It is not hard to find fusarium head blight in the yield trials in NW Minnesota. The field severities are nowhere near disastrous but high enough in some of the more susceptible varieties that you would be faced with discounts upon delivery of the grain to the elevator because the DON content will exceed the 2 ppm limit.
Severities in the few commercial fields I scouted and some of the comments I received from crop consultants to date is that FHB severities are not bad and even a bit lower than last season. The major difference between the trials and the commercial production is variety selection and the application of a fungicide at Feekes 10.5.
Nonetheless, I encourage to evaluate the extent of the FHB infections in the next two weeks. This is an important first step to not just become aware of the extent of the damages but also to start developing a plan of attack to minimize the impact of these FHB infections on the grain quality.
Your first step to maintaining quality and avoid the potential discounts due to low test weight, fusarium damaged kernels and the presence of DON is to segregate the worst affected fields or areas of fields and not co-mingle the grain. Your second step is to increase the fan speed during harvest to reduce the number of fusarium damaged kernels in the grain tank.
Unfortunately, you will also increase your harvest losses as you increase your fan speed as smaller but otherwise sound kernels will also be left in the field. Often these smaller kernels come from the spikelets above the initial point of infection and where the FHB has grown into the rachis, thereby halting the grain fill of the kernels higher on the rachis.
I expect kernel weights to be down anyway as the heat and humidity we have had to endure to date will likely result in smaller kernels than most years.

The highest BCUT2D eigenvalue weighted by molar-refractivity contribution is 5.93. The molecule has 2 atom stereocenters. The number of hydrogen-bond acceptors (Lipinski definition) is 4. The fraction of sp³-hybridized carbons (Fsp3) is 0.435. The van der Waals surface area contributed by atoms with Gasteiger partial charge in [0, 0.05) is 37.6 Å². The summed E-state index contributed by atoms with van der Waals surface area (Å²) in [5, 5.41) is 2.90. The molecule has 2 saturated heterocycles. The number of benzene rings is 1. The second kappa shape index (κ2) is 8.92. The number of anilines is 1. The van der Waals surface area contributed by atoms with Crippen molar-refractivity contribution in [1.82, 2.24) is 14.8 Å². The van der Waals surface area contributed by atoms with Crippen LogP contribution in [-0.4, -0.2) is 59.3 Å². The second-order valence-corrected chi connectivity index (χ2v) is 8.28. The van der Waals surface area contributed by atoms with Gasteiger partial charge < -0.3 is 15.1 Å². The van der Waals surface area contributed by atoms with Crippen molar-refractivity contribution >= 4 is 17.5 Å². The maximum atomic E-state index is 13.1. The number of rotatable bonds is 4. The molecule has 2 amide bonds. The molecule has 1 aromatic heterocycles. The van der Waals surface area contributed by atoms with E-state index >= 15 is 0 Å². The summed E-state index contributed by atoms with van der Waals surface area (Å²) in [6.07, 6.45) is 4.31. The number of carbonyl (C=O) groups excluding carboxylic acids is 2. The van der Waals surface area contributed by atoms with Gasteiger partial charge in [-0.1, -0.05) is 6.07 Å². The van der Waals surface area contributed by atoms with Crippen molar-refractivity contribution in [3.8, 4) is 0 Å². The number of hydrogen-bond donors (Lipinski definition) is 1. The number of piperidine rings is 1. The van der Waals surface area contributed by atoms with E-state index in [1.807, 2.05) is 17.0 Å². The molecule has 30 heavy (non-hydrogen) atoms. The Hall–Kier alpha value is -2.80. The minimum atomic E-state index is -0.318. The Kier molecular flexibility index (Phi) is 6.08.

AgFax Weed Solutions
If needed, the next step is to use a grain cleaner to further reduce the number of fusarium damaged kernels. A Kwik-Kleen grain cleaner or equivalent allows you to clean the grain prior to putting the grain in storage.
Meanwhile, the Wheat Stem Sawfly is completing the summer portion of its life cycle as the larvae are reaching the bottom of the infected stems and are now starting to girdle the lower portion of the stem to build the hatch in their home for the winter in the small piece of stem just above the crown but below the soil surface.
Stems infected with WSS will start falling over anytime after the crop has reached physiological maturity and is drying down.
The WSS were alive and well in the Crookston and Fisher area earlier this season when we monitored their emergence. However, I also have received reports of WSS from as far south as Glyndon and well east of Crookston.
These are just two reports but if confirmed it points to a further spreading of this ‘ink stain’. I once again ask for your cooperation and report any fields you suspect WSS infections.
Good luck and stay safe with the harvest!